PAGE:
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New order: No gay discharges allowed

Note to readers:  Because Friday’s developments on the “don’t ask/don’t tell” policy were varied and somewhat complex, this new post covers only what the Ninth Circuit Court did in response to the Obama Administration’s legal maneuvering.   A separate post earlier today outlined the timetable for repeal of the policy, and a post last night anticipated some of the developments and provided background.


Shortly after the Obama Administration on Friday afternoon released the timetable for repeal of the “don’t ask/don’t tell” policy against gays and lesbians in the military, the Ninth Circuit Court issued a new order specifying  that, during the remaining 60 days that the policy operates, the military may not discharge, punish or investigate any service member under the policy.  Otherwise, the policy will not be disturbed.

This was less than the Obama Administration had been seeking; it had wanted no court-imposed limits on the policy, so that the military would have complete control over how the process of implementing the repeal would go.  Technically, the Administration could now go on to the Supreme Court in a bid to remove all court restraints on military discretion under the policy; it is unknown whether that option is even being pondered.

Besides shielding gays and lesbians from the more threatening means of enforcing the policy, the Circuit Court’s new order turned down the Administration’s request to cancel a hearing set for Sept. 1 at which the three-judge Circuit panel will weigh the constitutionality of “don’t ask/don’t tell” as it existed prior to the repeal law’s enactment.  This was a clear sign that the court was intent on maintaining control of the judicial aspects of the ongoing controversy over the policy.

Pentagon officials and the Justice Department have been pressing the argument that, until repeal actually occurs, there should be what it called an “orderly process” for implementing the repeal.  The phrase “orderly process” translated into an argument that the military alone, not the courts, should be in charge of bringing about the actual end of the policy.

Even though the military had discharged only a single homosexual under the policy since December, when Congress passed the repeal law, military commanders had grown resentful of any interference by the courts with any aspect of military operations under the policy.   Military commanders would do a better job of ending the policy, the argument went, if change came from “within the organization” rather than from outside — that is, the courts.  That, the government added, was what Congress had mandated, and the courts should defer to that.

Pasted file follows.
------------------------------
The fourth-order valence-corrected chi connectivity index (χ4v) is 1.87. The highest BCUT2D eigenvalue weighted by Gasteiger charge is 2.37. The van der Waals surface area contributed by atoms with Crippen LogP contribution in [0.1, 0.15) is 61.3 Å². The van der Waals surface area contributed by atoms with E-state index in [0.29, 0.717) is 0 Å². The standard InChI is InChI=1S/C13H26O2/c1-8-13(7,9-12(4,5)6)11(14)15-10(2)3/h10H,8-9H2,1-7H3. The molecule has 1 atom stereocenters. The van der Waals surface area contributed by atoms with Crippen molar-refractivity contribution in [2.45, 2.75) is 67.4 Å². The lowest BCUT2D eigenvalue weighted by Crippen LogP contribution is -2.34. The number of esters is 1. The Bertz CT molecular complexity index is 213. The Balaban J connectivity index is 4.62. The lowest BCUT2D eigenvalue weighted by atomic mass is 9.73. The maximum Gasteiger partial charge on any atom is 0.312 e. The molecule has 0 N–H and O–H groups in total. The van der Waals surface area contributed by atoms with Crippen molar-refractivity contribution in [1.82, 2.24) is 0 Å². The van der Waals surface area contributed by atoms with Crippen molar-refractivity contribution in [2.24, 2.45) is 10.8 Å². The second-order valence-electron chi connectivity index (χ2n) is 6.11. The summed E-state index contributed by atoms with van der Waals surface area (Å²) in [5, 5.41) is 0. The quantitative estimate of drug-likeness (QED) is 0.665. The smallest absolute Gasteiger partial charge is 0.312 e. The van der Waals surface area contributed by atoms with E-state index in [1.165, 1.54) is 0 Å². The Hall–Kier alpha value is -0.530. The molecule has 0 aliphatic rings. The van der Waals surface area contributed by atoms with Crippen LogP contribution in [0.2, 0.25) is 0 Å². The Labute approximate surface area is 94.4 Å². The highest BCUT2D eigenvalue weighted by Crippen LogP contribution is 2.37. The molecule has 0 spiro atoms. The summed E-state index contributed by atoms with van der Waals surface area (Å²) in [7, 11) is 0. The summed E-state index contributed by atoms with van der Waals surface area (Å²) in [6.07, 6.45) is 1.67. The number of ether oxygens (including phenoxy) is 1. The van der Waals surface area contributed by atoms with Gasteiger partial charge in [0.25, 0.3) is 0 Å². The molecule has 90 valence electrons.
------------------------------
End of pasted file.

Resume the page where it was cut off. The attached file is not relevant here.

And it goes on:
In response on Friday, the Circuit Court essentially put matters back where they had stood one week earlier.  At that time, the  panel allowed the military to resume enforcement of the policy so long as no discharges, penalties or investigations were carried out for alleged violations.   Nominally, the court had reconsidered its stance, but actually came out at the same place.

The new order acknowledged that, earlier in the day, President Obama and Pentagon leaders had taken the formal steps to bring about actual repeal by Sept. 20.  But then it maintained the limits on enforcement during the period up to that date and signaled its intent to go ahead with the Sept. 1 hearing.

The Log Cabin Republicans, the gay rights advocacy group that had brought the constitutional challenge to “don’t ask/don’t tell,” had complained to the Circuit Court this month that the constitutional rights of gays and lesbians in the military “are not a ping-pong ball to be paddled back and forth” while the court case is pending in the Ninth Circuit.

But the reality has been that, when the month of July opened, the policy was in full force, then on July 6 enforcement was totally blocked, then on July 15 it was back in force except for discharges, penalties and investigations, and then, on Friday, that circumstance was in essence maintained.

Although the new order did not mention it, it appeared that it would work to discourage gays and lesbians who may have been thinking about enlisting in the military, because the core policy — serving openly as a homosexual in uniform is banned — is back in effect, even if the most effective means of enforcing it are not.

If the Administration should now go on to the Supreme Court to try to take back full control of the “orderly process” of repeal, the state of enforcement might well change again.

If that option is not pursued, there will be two tracks along which the policy will be traveling in coming weeks: the military will use the time up to Sept. 20 to accomplish whatever changes it needs to make, while the Justice Department and lawyers for the challengers to the existing policy will be getting ready to attend a Circuit Court hearing on Sept. 1 with the outside possibility that the Circuit Court could rule by the repeal date.

Recommended Citation: Lyle Denniston, New order: No gay discharges allowed, SCOTUSblog (Jul. 22, 2011, 9:29 PM),